Eyesight restoration has deservedly been the subject of much research over the years. Recently, researchers have discovered a chemical that temporarily restores vision to blind mice. Now, the team is working on an improved compound to restore vision in people.
Earlier, we’ve seen efforts to restore human eye-vision through stem cell injections. And now, a team of University of California, Berkeley scientists, in collaboration with researchers at the University of Munich and University of Washington, has discovered a photochemical that can restore vision in blind mice for a few hours.
The name of that chemical is AAQ (acrylamide-azobenzene-quaternary ammonium). AAQ is a photochemical molecule ( in other words photoswitch) that binds to protein ion channels on the surface of retinal cells. In short, this chemical focuses on the damaged sensitive cells (neurons) of the eye. First, the AAQ is injected into the eyes of blind mice. When switched on by light, AAQ alters the flow of ions through the protein ion channels and activates the neurons. As soon as the neurons are being activated, the mice starts to see again. The restored vision lasts for few hours.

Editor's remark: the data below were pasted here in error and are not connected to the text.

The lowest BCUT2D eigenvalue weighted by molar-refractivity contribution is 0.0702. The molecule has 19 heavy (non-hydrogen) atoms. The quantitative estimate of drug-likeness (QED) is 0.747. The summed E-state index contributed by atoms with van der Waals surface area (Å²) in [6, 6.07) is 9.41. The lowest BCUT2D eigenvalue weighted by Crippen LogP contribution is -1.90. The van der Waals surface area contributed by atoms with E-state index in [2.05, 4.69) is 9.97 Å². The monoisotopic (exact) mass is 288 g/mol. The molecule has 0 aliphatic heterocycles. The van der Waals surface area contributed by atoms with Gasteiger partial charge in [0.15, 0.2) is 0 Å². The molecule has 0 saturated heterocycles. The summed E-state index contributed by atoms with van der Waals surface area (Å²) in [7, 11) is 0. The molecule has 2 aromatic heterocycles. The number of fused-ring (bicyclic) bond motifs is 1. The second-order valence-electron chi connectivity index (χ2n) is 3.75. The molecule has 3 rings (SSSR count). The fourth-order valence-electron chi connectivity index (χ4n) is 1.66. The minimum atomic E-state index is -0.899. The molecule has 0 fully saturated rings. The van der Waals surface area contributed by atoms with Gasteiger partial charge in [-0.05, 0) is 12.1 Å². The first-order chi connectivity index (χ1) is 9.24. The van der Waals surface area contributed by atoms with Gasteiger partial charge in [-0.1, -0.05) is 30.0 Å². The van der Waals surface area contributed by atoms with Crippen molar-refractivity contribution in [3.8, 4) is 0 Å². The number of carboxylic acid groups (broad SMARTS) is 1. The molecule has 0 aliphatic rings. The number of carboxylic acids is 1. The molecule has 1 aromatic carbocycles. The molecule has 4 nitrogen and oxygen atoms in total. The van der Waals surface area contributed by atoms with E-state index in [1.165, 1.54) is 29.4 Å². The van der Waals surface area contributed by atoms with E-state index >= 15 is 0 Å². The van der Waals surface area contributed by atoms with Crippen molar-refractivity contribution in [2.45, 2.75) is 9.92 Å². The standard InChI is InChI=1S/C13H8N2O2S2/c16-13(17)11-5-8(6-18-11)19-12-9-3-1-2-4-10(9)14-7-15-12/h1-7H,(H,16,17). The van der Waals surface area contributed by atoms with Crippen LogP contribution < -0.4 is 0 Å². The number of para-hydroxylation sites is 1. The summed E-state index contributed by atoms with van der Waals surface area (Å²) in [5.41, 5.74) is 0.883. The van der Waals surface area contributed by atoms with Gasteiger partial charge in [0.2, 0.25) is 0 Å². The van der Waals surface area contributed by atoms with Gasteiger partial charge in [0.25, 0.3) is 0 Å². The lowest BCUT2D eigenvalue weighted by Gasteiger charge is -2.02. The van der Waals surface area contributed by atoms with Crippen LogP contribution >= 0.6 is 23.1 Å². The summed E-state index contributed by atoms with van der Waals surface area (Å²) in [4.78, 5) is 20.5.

Just a small amount of AAQ can generate this effect for a few hours at a time. Scientists are trying to find something better that could let blind mice see for days rather than hours. After this breakthrough discovery, researchers are also working on an improved compound that may someday allow people with degenerative blindness to see again.